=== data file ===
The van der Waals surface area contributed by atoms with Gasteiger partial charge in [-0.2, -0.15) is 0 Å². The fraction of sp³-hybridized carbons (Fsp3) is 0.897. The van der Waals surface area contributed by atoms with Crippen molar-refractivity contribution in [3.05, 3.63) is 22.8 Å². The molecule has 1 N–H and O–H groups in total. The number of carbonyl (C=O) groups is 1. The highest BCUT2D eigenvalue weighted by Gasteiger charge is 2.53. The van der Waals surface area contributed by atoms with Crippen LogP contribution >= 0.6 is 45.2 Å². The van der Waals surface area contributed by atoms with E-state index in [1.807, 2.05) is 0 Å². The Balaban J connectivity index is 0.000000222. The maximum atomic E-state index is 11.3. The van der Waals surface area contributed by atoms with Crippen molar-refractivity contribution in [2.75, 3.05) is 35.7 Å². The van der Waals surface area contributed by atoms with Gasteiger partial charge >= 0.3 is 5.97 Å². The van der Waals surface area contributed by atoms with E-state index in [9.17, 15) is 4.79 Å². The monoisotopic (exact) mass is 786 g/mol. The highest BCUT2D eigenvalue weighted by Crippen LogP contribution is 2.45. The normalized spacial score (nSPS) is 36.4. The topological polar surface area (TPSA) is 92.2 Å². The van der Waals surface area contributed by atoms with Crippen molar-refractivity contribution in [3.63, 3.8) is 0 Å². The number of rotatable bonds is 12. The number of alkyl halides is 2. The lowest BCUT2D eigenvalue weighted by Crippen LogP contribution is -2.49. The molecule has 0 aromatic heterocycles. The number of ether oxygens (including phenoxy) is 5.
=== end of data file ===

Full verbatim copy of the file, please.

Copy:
The van der Waals surface area contributed by atoms with Gasteiger partial charge in [-0.2, -0.15) is 0 Å². The fraction of sp³-hybridized carbons (Fsp3) is 0.897. The van der Waals surface area contributed by atoms with Crippen molar-refractivity contribution in [3.05, 3.63) is 22.8 Å². The molecule has 1 N–H and O–H groups in total. The number of carbonyl (C=O) groups is 1. The highest BCUT2D eigenvalue weighted by Gasteiger charge is 2.53. The van der Waals surface area contributed by atoms with Crippen LogP contribution >= 0.6 is 45.2 Å². The van der Waals surface area contributed by atoms with E-state index in [1.807, 2.05) is 0 Å². The Balaban J connectivity index is 0.000000222. The maximum atomic E-state index is 11.3. The van der Waals surface area contributed by atoms with Crippen molar-refractivity contribution in [2.75, 3.05) is 35.7 Å². The van der Waals surface area contributed by atoms with Gasteiger partial charge >= 0.3 is 5.97 Å². The van der Waals surface area contributed by atoms with E-state index in [9.17, 15) is 4.79 Å². The monoisotopic (exact) mass is 786 g/mol. The highest BCUT2D eigenvalue weighted by Crippen LogP contribution is 2.45. The normalized spacial score (nSPS) is 36.4. The topological polar surface area (TPSA) is 92.2 Å². The van der Waals surface area contributed by atoms with Crippen molar-refractivity contribution in [3.63, 3.8) is 0 Å². The number of rotatable bonds is 12. The number of alkyl halides is 2. The lowest BCUT2D eigenvalue weighted by Crippen LogP contribution is -2.49. The molecule has 0 aromatic heterocycles. The number of ether oxygens (including phenoxy) is 5.